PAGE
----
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October 16, 2019

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Lisa N.October 6, 2015

To Frank Carroll -- There is a promise of eternal progression, but only within the celestial kingdom. There are too many people out there that believe that they can progress from one kingdom to the next. This is wrong. If we could do that, then what would be our purpose here on earth? Why have a judgement? What need would we have for grace?

Ted GibbonsOctober 4, 2015

Brother Carroll, Thank yoku for you comments and insights. I suppose that I should have spent more time on the atonement, although I did say "the changes came from repentance and hard work. They always do, except in our hearts when the Lord causes a mighty change." Perhaps a better approach would have been to say that we are "saved by grace [or changed by grace] after all that we can do." There is no doubt that without divine assistance no change will have eternal implications. Bukt is equally true that we will never be forced to change, or changed without our consent. Ted Gibbons

Ty PritchettOctober 4, 2015

Frank--who says the end holds no promise?

Carol WightOctober 2, 2015

I appreciate the comment about a marriage crippled. So many times we are told that we cannot get to the highest degree if we are not married. I believe more emphasis needs to be placed on whether we are living a celestial marriage in the present. A mediocre relationship will not get us there.

Brian KingdonOctober 2, 2015

Bro. Gibbons, Thank you for your excellent article. I agree wholeheartedly with the sentiment you express that change doesn't come about magically, and that we choose our ultimate destiny. I'd like to point out that most of the scriptures you cite make reference to the sons of perdition who refuse to repent and place themselves outside the reach of the Atonement. For example, those who "inherit...endless misery [and] the kingdom of the devil" (Alma 41:3-6); are "filthy" or "filthy still" (1 Ne. 15:33; 2 Ne 9:15-16: Alma 7:21; Morm. 9:14); are possessed by the spirit of the devil (Alma 34:34-35, verse 35 shows that the "spirit" spoken of in verse 34 is the devil's, not ours); are "unhappy" or "unhappy still" (Morm. 9:14)--all these scriptures are speaking of the sons of perdition, not of the rest of humanity generally. Relatively few will choose to follow this dreadful path to its miserable and wretched end. All the rest will repent and accept Christ either in this life or in the spirit world (see D&C 138:58-59), and in the resurrection will be among the righteous spoken of in the Book of Mormon and other scriptures. Though we may struggle mightily in this life with contentious relationships, addictions, mental and emotional problems, selfishness, and sin, if we put our trust in the Savior and allow Him to help us change, we can be assured that we will be victorious over every enemy (even ourselves!) in the end.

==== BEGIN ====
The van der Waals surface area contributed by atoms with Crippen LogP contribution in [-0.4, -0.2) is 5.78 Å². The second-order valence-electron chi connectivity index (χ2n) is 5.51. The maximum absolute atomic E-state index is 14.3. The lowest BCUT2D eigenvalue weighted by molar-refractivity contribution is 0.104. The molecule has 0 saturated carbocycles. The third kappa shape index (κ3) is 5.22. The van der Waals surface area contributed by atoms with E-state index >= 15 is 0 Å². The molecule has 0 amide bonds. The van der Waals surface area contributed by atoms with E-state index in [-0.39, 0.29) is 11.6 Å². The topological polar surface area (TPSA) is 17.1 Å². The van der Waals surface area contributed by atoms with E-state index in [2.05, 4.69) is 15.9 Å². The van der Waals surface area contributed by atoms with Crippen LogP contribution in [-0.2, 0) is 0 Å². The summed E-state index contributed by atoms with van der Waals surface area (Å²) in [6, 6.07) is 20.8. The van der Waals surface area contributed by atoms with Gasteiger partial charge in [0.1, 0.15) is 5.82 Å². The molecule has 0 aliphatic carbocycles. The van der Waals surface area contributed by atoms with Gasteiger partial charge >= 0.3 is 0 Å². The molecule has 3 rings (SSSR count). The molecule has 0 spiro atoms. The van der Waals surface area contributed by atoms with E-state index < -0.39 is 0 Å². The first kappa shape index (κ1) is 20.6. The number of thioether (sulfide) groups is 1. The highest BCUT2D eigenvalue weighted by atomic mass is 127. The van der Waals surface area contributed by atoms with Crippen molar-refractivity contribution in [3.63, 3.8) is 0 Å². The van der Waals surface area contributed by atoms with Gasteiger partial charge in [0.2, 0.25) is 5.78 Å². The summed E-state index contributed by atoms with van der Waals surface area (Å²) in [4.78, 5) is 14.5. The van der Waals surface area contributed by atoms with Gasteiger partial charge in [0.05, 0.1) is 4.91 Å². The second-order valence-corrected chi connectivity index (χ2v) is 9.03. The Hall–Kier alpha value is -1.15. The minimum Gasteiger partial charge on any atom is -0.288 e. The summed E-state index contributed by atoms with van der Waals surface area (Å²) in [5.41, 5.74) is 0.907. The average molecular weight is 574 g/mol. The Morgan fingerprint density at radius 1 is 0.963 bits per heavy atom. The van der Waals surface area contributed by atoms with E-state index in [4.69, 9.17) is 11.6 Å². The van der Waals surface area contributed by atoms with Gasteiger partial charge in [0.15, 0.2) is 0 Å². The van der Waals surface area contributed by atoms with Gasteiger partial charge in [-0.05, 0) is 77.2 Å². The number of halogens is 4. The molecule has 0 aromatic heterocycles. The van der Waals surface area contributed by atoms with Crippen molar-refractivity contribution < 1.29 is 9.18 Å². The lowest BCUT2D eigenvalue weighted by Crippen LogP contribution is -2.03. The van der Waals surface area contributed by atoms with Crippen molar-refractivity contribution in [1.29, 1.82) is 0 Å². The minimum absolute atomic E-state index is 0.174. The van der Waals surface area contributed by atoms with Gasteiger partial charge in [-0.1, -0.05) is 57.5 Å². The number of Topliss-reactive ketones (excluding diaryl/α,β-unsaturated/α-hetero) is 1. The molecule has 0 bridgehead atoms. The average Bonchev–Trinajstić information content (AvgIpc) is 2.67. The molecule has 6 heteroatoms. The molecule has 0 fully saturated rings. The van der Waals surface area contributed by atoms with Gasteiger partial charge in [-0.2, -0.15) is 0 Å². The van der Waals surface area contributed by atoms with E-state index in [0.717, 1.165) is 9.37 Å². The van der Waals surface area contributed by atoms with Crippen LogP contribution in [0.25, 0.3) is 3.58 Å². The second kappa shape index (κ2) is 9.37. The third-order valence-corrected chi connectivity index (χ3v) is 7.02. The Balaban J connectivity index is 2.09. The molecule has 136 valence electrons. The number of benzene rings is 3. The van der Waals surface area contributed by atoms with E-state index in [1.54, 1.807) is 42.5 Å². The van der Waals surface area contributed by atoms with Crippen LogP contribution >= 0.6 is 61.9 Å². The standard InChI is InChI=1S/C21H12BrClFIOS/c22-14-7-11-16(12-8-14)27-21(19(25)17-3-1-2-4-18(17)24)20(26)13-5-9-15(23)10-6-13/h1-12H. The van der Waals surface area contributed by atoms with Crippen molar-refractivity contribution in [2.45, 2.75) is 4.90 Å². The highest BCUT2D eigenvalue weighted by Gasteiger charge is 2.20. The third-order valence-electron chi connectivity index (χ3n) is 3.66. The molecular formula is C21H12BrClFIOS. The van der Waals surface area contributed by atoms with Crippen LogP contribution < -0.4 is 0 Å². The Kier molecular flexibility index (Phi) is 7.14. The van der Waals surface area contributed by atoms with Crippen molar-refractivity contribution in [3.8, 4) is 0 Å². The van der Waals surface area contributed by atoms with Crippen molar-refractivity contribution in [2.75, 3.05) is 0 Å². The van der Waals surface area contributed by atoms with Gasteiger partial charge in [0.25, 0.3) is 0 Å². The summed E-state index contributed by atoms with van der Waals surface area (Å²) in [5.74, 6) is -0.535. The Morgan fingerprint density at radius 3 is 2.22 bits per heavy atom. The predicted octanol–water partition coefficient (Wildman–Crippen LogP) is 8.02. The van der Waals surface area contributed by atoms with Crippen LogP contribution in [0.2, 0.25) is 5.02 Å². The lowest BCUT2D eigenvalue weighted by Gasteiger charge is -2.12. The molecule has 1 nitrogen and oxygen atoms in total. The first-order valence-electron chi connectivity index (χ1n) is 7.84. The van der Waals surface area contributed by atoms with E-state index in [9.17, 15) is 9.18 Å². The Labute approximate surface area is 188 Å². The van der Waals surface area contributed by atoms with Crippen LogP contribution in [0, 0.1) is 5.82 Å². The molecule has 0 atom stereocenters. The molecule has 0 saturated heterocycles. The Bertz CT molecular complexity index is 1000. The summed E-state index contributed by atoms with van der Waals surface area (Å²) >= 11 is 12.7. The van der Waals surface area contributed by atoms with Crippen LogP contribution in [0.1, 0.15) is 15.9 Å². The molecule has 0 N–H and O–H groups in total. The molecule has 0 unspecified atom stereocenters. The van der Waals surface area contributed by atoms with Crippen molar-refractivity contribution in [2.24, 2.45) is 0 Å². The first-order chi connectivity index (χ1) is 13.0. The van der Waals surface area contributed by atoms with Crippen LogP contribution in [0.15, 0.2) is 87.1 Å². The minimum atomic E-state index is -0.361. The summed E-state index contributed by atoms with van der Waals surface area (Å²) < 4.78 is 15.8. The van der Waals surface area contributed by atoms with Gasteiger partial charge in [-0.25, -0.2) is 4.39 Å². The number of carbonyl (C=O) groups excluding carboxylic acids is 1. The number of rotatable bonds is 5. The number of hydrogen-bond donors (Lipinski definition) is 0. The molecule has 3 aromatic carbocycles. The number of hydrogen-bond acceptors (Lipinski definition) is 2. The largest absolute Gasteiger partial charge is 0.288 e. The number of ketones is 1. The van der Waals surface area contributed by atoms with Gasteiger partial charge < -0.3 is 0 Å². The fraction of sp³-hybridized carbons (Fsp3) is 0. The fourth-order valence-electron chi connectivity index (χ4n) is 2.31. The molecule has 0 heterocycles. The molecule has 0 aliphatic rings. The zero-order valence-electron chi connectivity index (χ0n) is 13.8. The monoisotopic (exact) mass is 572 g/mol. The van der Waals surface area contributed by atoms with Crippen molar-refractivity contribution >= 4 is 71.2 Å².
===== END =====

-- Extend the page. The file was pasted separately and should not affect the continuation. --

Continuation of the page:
Frank CarrollOctober 2, 2015

This author fails to account for grace, for the glory of the teleost oak world, for addiction without drugs, for suicides from unrelenting depression. This article proposes a spiritual view without spirit. We are not born in sin but tested by it. We are not doomed because we have the miracle of grace and the promise of eternal progression. This article is fundamentally flawed doctrine without the hope of the Atonement as leavening. Have a General Authority correct this brother with love. I get his point but in it is no hope. Why endure to the end if the end holds no promise ?



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